Tyne & Wear

Former Newcastle player Nile Ranger sentenced for assault

Image caption Ranger made his Premier League debut in 2010 for Newcastle United

Ex-Premier League striker Nile Ranger has been given a 12-month community order for pulling his girlfriend's hair during a row.

The 21-year-old former Newcastle United player admitted common assault on Shakira Bicar outside the city's Gate entertainment complex on 13 March.

He was released by Newcastle United after a series of off-pitch problems.

Newcastle magistrates heard the row happened when Ms Bicar was out with a male work colleague.

The hearing was told that on the night of the assault Ranger repeatedly contacted Ms Bicar on her phone and the couple then argued in the street.

Witnesses heard him tell someone on the phone "I'm going to grab her".

'Paid heavy price'

During a struggle, she kicked his leg and he pulled her by the hair towards the Gate car park in Newcastle city centre.

Witnesses called the police and, when he was arrested he told officers: "I grabbed her, yeah, I grabbed her."

Chairman of the Bench Chris Robinson ordered the player, of Edwins Avenue, Forrest Hall, to carry out 120 hours of unpaid work during a 12-month community order, nine months of which will be supervised.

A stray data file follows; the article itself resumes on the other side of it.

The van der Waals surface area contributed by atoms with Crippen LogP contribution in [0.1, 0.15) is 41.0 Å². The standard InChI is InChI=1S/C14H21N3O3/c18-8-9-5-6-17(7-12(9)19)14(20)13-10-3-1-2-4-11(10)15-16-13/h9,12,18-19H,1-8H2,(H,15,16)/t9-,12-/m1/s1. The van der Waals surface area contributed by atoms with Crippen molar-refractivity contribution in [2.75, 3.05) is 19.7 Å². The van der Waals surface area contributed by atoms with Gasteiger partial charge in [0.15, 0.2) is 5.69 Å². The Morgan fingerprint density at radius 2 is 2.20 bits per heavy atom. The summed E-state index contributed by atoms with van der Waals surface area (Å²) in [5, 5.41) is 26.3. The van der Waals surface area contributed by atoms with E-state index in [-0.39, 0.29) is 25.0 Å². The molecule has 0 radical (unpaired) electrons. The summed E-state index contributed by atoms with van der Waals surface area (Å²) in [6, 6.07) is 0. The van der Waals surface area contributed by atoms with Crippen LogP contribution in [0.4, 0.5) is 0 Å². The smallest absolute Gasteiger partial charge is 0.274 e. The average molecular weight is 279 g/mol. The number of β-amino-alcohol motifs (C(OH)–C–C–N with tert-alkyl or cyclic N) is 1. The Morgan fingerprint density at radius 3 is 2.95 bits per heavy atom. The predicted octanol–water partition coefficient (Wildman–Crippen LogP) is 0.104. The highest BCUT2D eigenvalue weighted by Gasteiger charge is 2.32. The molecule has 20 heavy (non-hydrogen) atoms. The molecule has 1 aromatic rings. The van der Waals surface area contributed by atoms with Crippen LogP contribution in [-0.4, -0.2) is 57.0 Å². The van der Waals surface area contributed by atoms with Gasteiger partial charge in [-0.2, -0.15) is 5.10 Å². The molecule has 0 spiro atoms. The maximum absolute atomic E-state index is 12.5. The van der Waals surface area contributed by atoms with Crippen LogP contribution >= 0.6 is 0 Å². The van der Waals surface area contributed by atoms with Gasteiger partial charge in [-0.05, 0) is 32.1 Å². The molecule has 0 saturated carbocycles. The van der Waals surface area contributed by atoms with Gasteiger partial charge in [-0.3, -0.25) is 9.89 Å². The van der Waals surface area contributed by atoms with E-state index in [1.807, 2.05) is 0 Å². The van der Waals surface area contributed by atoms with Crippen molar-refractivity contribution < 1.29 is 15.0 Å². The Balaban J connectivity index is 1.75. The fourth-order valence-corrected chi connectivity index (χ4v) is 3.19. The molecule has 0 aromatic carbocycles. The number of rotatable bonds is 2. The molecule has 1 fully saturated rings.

Ranger offered to pay the £85 costs and a £60 victim surcharge immediately.

No order was made for compensation as there was a possibility of reconciliation, the court heard.

Restraining order

Ranger's solicitor Geoffrey Forrester told the court the player hoped to resume his football career in the summer.

Mr Forrester said: "He has paid a heavy price for this. He has had to leave Newcastle United FC by way of settlement. It was not something he wanted to do.

"He brought it upon himself, he has to move on with his life."

The court heard that there had been previous "domestic incidents" between the couple at Ranger's house, which required the police, but there had never been a formal complaint.

Dealing with Ranger's previous convictions for drink-driving, battery and being drunk and disorderly, Mr Forrester said they happened within a six-week period in autumn 2011, and that the battery offences for which he was given 12-month conditional discharge happened when he struggled with police having been racially abused in the street by others.

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